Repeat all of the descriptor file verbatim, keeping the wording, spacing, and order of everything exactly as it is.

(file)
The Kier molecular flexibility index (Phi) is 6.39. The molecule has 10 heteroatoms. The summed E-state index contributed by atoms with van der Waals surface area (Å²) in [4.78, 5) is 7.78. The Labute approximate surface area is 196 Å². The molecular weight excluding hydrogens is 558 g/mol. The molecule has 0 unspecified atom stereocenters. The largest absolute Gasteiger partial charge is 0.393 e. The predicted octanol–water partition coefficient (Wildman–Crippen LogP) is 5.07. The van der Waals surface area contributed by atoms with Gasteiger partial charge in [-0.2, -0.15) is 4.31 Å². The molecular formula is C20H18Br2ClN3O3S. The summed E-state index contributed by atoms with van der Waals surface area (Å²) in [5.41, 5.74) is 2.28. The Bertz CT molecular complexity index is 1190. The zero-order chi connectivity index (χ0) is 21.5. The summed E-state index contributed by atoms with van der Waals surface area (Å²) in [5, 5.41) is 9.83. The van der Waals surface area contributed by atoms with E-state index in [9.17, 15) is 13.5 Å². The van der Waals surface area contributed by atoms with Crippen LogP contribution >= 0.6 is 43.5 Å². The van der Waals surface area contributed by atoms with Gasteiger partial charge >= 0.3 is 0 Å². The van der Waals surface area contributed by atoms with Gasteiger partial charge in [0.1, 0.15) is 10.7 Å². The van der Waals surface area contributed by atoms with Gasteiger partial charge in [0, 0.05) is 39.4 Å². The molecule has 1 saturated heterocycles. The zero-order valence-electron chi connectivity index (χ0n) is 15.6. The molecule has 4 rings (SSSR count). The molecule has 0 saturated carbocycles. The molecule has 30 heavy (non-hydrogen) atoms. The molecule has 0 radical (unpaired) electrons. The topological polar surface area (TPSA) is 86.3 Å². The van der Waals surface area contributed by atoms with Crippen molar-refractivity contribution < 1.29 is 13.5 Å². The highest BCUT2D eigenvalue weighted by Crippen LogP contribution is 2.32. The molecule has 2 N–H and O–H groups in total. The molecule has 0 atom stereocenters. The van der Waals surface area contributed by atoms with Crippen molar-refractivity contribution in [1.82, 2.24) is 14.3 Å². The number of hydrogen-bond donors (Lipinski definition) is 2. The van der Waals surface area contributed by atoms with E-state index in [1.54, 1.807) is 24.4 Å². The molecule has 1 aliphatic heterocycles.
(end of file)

The Kier molecular flexibility index (Phi) is 6.39. The molecule has 10 heteroatoms. The summed E-state index contributed by atoms with van der Waals surface area (Å²) in [4.78, 5) is 7.78. The Labute approximate surface area is 196 Å². The molecular weight excluding hydrogens is 558 g/mol. The molecule has 0 unspecified atom stereocenters. The largest absolute Gasteiger partial charge is 0.393 e. The predicted octanol–water partition coefficient (Wildman–Crippen LogP) is 5.07. The van der Waals surface area contributed by atoms with Gasteiger partial charge in [-0.2, -0.15) is 4.31 Å². The molecular formula is C20H18Br2ClN3O3S. The summed E-state index contributed by atoms with van der Waals surface area (Å²) in [5.41, 5.74) is 2.28. The Bertz CT molecular complexity index is 1190. The zero-order chi connectivity index (χ0) is 21.5. The summed E-state index contributed by atoms with van der Waals surface area (Å²) in [5, 5.41) is 9.83. The van der Waals surface area contributed by atoms with E-state index in [9.17, 15) is 13.5 Å². The van der Waals surface area contributed by atoms with Crippen LogP contribution >= 0.6 is 43.5 Å². The van der Waals surface area contributed by atoms with Gasteiger partial charge >= 0.3 is 0 Å². The van der Waals surface area contributed by atoms with Gasteiger partial charge in [0.1, 0.15) is 10.7 Å². The van der Waals surface area contributed by atoms with Gasteiger partial charge in [0, 0.05) is 39.4 Å². The molecule has 1 saturated heterocycles. The zero-order valence-electron chi connectivity index (χ0n) is 15.6. The molecule has 4 rings (SSSR count). The molecule has 0 saturated carbocycles. The molecule has 30 heavy (non-hydrogen) atoms. The molecule has 0 radical (unpaired) electrons. The topological polar surface area (TPSA) is 86.3 Å². The van der Waals surface area contributed by atoms with Crippen molar-refractivity contribution < 1.29 is 13.5 Å². The highest BCUT2D eigenvalue weighted by Crippen LogP contribution is 2.32. The molecule has 2 N–H and O–H groups in total. The molecule has 0 atom stereocenters. The van der Waals surface area contributed by atoms with Crippen molar-refractivity contribution in [1.82, 2.24) is 14.3 Å². The number of hydrogen-bond donors (Lipinski definition) is 2. The van der Waals surface area contributed by atoms with E-state index in [1.54, 1.807) is 24.4 Å². The molecule has 1 aliphatic heterocycles.